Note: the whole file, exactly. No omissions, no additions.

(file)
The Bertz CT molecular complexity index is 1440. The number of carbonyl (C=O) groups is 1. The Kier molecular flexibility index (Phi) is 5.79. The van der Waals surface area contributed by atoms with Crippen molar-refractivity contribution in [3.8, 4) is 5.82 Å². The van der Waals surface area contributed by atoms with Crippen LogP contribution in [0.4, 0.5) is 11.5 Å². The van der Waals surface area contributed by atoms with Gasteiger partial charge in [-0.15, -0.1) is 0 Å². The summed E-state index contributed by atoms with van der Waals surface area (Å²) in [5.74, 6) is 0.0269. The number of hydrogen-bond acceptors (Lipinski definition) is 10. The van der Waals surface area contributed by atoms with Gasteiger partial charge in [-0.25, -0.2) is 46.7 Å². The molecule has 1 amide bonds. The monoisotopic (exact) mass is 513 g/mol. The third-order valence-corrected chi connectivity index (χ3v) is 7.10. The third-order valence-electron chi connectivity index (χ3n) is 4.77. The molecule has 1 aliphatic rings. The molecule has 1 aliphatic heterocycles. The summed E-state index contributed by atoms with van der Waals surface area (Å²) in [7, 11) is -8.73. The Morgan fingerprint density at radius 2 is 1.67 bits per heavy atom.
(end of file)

The Bertz CT molecular complexity index is 1440. The number of carbonyl (C=O) groups is 1. The Kier molecular flexibility index (Phi) is 5.79. The van der Waals surface area contributed by atoms with Crippen molar-refractivity contribution in [3.8, 4) is 5.82 Å². The van der Waals surface area contributed by atoms with Crippen LogP contribution in [0.4, 0.5) is 11.5 Å². The van der Waals surface area contributed by atoms with Gasteiger partial charge in [-0.15, -0.1) is 0 Å². The summed E-state index contributed by atoms with van der Waals surface area (Å²) in [5.74, 6) is 0.0269. The number of hydrogen-bond acceptors (Lipinski definition) is 10. The van der Waals surface area contributed by atoms with Gasteiger partial charge in [-0.25, -0.2) is 46.7 Å². The molecule has 1 amide bonds. The monoisotopic (exact) mass is 513 g/mol. The third-order valence-corrected chi connectivity index (χ3v) is 7.10. The third-order valence-electron chi connectivity index (χ3n) is 4.77. The molecule has 1 aliphatic rings. The molecule has 1 aliphatic heterocycles. The summed E-state index contributed by atoms with van der Waals surface area (Å²) in [7, 11) is -8.73. The Morgan fingerprint density at radius 2 is 1.67 bits per heavy atom.